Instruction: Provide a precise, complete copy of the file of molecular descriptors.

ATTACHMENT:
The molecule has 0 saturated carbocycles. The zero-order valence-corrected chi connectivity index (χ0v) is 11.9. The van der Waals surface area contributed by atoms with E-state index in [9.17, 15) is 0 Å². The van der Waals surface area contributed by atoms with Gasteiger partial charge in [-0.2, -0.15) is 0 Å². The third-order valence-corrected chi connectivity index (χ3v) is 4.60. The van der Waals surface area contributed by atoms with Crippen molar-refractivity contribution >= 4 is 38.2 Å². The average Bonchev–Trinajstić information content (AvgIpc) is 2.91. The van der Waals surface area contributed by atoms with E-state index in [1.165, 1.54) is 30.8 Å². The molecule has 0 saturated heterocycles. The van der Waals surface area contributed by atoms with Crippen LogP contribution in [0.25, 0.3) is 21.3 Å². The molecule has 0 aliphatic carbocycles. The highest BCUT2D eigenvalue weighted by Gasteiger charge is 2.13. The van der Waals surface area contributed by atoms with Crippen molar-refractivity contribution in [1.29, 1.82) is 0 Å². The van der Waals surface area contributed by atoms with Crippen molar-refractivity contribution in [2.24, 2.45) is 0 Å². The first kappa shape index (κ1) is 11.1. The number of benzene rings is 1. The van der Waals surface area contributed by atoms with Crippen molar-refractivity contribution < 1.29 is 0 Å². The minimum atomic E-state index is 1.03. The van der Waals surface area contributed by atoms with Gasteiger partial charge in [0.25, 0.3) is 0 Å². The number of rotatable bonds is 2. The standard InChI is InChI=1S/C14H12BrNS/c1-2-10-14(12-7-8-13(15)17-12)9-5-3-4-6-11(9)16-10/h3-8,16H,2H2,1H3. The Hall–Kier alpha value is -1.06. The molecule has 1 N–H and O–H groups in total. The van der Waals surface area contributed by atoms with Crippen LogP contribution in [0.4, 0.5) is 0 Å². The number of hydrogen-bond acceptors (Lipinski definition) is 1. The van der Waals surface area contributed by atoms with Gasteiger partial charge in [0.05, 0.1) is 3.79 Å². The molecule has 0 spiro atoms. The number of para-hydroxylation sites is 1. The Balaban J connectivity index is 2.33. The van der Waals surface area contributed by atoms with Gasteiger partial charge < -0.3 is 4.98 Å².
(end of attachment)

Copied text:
The molecule has 0 saturated carbocycles. The zero-order valence-corrected chi connectivity index (χ0v) is 11.9. The van der Waals surface area contributed by atoms with E-state index in [9.17, 15) is 0 Å². The van der Waals surface area contributed by atoms with Gasteiger partial charge in [-0.2, -0.15) is 0 Å². The third-order valence-corrected chi connectivity index (χ3v) is 4.60. The van der Waals surface area contributed by atoms with Crippen molar-refractivity contribution >= 4 is 38.2 Å². The average Bonchev–Trinajstić information content (AvgIpc) is 2.91. The van der Waals surface area contributed by atoms with E-state index in [1.165, 1.54) is 30.8 Å². The molecule has 0 saturated heterocycles. The van der Waals surface area contributed by atoms with Crippen LogP contribution in [0.25, 0.3) is 21.3 Å². The molecule has 0 aliphatic carbocycles. The highest BCUT2D eigenvalue weighted by Gasteiger charge is 2.13. The van der Waals surface area contributed by atoms with Crippen molar-refractivity contribution in [1.29, 1.82) is 0 Å². The van der Waals surface area contributed by atoms with Crippen molar-refractivity contribution in [2.24, 2.45) is 0 Å². The first kappa shape index (κ1) is 11.1. The number of benzene rings is 1. The van der Waals surface area contributed by atoms with Crippen molar-refractivity contribution < 1.29 is 0 Å². The minimum atomic E-state index is 1.03. The van der Waals surface area contributed by atoms with Gasteiger partial charge in [0.25, 0.3) is 0 Å². The number of rotatable bonds is 2. The standard InChI is InChI=1S/C14H12BrNS/c1-2-10-14(12-7-8-13(15)17-12)9-5-3-4-6-11(9)16-10/h3-8,16H,2H2,1H3. The Hall–Kier alpha value is -1.06. The molecule has 1 N–H and O–H groups in total. The van der Waals surface area contributed by atoms with Crippen LogP contribution in [0.4, 0.5) is 0 Å². The number of hydrogen-bond acceptors (Lipinski definition) is 1. The van der Waals surface area contributed by atoms with Gasteiger partial charge in [0.05, 0.1) is 3.79 Å². The molecule has 0 spiro atoms. The number of para-hydroxylation sites is 1. The Balaban J connectivity index is 2.33. The van der Waals surface area contributed by atoms with Gasteiger partial charge < -0.3 is 4.98 Å².